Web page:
Now that we have a complete abstract account of the semantics of a entity-relationship schema, it is time to reify it: this process maps our abstract multirelation-theoretic semantics to actual tables of a relational database.
ERW handles the reification process for you; in fact, it has to handle it, as the run-time environment will have to query and update an actual database, and there are several strategies to reify an entity-relationship schema. ERW follows a standard general-purpose algorithm that should work reasonably in all circumstances.
Reification of entity types is fairly obvious: each entity type is represented by an SQL table whose columns correspond to the attributes of the type (there is some other work to do to support ERW extended types, but we have not to concern ourselves with such details in this section), and whose rows represent entities. ERW adds an integer id primary key column to all tables, so to mimic the set-theoretic semantics we just discussed. Additionally, to support user/group based authorisation two additional columns id_owner_usr and id_share_grp might be added.
Even if the primary key is handled by ERW, you still have the
possibility of defining set of columns that should not be duplicated
key attribute of the
attr element of ERL. The set of columns thus identified is
declared UNIQUE. If you do not declare keys, you get a
truly set-theoretical semantics: each entity is a distinguished object on
its own, even if it has exactly the same attribute values of another
entity (the same happens for relationships).
Reification of relationship types is more sophisticated: the obvious way is using a support table whose rows represent relationships (i.e., the elements of the multirelation) and the images of such elements under the two legs. In our library example, ERtool produces a table looking as follows:
CREATE TABLE loan ( id int NOT NULL PRIMARY KEY, id0_person int NOT NULL, id1_book int NOT NULL, startdate date NOT NULL DEFAULT CURRENT_DATE, enddate date, duration char(1) NOT NULL );
Again, the additional primary key id let us distinguish every relationship (even in multirelations), whereas id0_person and id1_book are the images of a relationship through the two legs. The remaining columns are attributes.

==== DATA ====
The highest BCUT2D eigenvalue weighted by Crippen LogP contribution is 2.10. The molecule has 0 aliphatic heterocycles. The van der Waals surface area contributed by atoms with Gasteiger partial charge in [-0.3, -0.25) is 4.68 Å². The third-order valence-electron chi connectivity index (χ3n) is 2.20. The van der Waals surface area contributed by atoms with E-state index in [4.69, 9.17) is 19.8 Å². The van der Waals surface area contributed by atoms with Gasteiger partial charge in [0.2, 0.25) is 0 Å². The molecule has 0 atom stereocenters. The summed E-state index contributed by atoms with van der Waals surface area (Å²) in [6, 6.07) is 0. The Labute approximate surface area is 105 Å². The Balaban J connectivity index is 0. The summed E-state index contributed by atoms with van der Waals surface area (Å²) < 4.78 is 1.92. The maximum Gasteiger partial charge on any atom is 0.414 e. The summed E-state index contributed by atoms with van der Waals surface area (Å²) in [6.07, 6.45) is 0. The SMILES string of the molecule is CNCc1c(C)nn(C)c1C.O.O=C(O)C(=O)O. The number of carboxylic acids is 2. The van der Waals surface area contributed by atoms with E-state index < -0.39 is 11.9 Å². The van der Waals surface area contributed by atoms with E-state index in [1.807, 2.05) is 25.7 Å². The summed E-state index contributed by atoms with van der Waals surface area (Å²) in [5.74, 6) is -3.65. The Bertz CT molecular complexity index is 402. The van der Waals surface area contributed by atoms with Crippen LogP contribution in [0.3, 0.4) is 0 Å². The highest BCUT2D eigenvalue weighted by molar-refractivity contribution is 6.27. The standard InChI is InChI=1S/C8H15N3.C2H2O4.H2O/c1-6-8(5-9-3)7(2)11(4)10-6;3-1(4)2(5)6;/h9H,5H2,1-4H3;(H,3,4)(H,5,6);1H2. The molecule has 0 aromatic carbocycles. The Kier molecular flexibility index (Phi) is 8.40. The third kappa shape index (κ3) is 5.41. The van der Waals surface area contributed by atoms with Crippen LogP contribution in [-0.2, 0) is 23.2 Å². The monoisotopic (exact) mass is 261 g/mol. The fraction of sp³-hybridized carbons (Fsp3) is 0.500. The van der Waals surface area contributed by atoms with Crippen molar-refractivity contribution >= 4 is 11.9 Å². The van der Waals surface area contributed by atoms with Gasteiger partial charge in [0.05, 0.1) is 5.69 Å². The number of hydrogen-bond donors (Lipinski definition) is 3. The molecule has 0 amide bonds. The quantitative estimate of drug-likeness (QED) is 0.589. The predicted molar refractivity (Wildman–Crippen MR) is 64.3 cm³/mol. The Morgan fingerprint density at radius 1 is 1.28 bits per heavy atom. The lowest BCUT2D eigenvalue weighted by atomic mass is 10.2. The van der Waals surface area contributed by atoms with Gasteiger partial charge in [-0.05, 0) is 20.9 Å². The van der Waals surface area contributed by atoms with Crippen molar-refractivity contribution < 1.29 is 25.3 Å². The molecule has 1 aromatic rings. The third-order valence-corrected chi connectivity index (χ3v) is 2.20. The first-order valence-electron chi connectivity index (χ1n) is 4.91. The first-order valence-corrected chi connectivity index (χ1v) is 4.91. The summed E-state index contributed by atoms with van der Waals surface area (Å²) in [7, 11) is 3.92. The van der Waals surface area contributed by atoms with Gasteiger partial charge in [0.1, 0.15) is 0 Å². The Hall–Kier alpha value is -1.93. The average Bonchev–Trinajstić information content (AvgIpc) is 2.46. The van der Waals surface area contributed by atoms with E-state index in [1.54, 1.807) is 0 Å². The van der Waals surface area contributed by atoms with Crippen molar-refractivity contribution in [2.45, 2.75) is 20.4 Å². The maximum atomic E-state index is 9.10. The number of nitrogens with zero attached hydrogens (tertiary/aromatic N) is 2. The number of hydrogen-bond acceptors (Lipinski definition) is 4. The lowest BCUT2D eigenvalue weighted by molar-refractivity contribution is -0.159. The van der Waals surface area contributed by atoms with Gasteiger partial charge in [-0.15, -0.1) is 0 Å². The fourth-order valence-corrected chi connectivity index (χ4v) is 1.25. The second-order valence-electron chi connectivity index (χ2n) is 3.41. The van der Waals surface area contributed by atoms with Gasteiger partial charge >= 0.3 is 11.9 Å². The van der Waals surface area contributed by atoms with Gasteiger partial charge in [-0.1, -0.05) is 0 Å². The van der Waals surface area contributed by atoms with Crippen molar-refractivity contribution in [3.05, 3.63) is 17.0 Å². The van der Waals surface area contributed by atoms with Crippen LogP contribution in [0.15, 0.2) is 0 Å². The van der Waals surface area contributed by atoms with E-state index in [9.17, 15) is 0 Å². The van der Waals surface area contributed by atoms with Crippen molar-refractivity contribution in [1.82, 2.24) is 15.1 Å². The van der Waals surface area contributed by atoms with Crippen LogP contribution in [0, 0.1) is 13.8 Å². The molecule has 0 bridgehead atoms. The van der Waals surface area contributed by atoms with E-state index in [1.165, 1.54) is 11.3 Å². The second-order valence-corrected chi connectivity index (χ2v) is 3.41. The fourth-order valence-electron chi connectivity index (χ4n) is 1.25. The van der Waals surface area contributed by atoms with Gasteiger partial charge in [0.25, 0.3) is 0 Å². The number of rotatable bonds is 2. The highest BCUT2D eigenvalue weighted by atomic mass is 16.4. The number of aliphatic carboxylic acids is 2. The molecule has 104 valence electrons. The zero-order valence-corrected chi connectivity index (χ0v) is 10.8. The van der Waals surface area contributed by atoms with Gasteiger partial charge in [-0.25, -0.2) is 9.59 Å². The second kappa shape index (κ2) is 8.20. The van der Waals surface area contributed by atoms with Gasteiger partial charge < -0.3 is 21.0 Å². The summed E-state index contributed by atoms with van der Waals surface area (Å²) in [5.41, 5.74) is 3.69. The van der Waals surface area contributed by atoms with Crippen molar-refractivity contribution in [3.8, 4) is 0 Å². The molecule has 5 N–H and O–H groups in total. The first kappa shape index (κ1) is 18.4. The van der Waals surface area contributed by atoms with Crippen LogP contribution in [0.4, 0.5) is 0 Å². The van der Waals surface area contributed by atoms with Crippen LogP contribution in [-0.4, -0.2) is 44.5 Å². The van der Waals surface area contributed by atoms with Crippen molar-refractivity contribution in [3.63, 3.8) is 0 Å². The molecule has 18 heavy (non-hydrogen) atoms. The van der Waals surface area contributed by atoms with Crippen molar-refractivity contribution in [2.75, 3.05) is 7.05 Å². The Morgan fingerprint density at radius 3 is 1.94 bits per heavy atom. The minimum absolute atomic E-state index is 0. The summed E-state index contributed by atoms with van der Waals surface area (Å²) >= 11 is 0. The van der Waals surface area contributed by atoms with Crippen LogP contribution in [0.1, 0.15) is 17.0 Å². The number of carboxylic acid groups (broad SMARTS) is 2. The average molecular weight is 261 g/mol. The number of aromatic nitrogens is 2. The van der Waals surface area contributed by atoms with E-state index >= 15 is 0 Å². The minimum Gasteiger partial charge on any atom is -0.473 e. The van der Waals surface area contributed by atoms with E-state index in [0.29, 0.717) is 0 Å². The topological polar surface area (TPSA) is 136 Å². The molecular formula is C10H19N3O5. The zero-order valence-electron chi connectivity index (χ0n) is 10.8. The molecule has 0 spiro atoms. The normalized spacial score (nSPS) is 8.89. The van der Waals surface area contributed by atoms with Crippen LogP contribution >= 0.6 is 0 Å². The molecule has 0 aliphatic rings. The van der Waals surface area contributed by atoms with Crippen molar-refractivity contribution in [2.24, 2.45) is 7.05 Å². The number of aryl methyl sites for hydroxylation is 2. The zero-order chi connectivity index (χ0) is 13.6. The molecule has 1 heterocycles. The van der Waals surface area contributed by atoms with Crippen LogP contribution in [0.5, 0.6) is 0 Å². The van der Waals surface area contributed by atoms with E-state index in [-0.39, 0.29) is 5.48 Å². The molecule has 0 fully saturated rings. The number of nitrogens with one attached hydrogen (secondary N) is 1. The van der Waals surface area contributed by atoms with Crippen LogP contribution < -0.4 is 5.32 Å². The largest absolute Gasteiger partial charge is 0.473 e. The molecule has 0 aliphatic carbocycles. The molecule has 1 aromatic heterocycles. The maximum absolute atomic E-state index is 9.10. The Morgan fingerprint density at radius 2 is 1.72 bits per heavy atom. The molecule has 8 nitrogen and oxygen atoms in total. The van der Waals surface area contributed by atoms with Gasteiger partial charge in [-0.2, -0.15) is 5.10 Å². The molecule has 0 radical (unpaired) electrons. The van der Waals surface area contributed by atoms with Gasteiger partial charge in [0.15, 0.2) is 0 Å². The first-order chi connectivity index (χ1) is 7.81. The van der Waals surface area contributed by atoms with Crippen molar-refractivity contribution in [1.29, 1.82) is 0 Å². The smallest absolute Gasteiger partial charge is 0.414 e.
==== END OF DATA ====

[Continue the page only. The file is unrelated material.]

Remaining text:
If, however, the cardinality constraints imposed force the multirelation instantiating a relationship type (or its transpose) to be monodrome (or even a function), there is a more efficient method: a column named id_relationship-type_other-entity-type is added to the table reifying an entity type. In this case, we say that the SQL table reifying the entity type absorbed the SQL table reifying the relationship type, or, informally, that the entity type absorbed the relationship type. Thus, for instance, if we modified our example and set upper="1" in the definition of the book leg (i.e., each book is on loan to at most one person), and moreover we eliminated all attributes from the relationship, instead of a support table we would have produced a new column id_loan_person in the table reifying the entity book. That is, book would have absorbed loan.
When ERtool reifies an entity-relationship schema, it first tries to absorb all relationship types without attributes into their sources (if it is possible); then it checks whether it would be possible to absorb the remaining relationship types without attributes into their targets, and complains if this is true, as by design absorption is possible only in the source entity types; finally, it creates a support table for all remaining types. There is some control on the first part of the process, as you can explicitly ask for a relationship type not to be absorbed even if it is possible.
Subtypes are realised by keeping in sync the id fields of the tables reifying the types involved. Thus, for instance, if A is a B then for each value of the id field in the table reifying A there is a corresponding row of B whose id field has the same value. This behaviour mimics exactly set-theoretical inclusion.
The reification process is more complicated, as, for instance, part of the reification of a dynamic enumerative attribute consist in creating an ad hoc table for storing the enumeration. The details of the reification process are given for each ERL element in detail in the Chapter called ERL: an Entity-Relationship Language. In any case, ERtool generates detailed documentation about the reification process.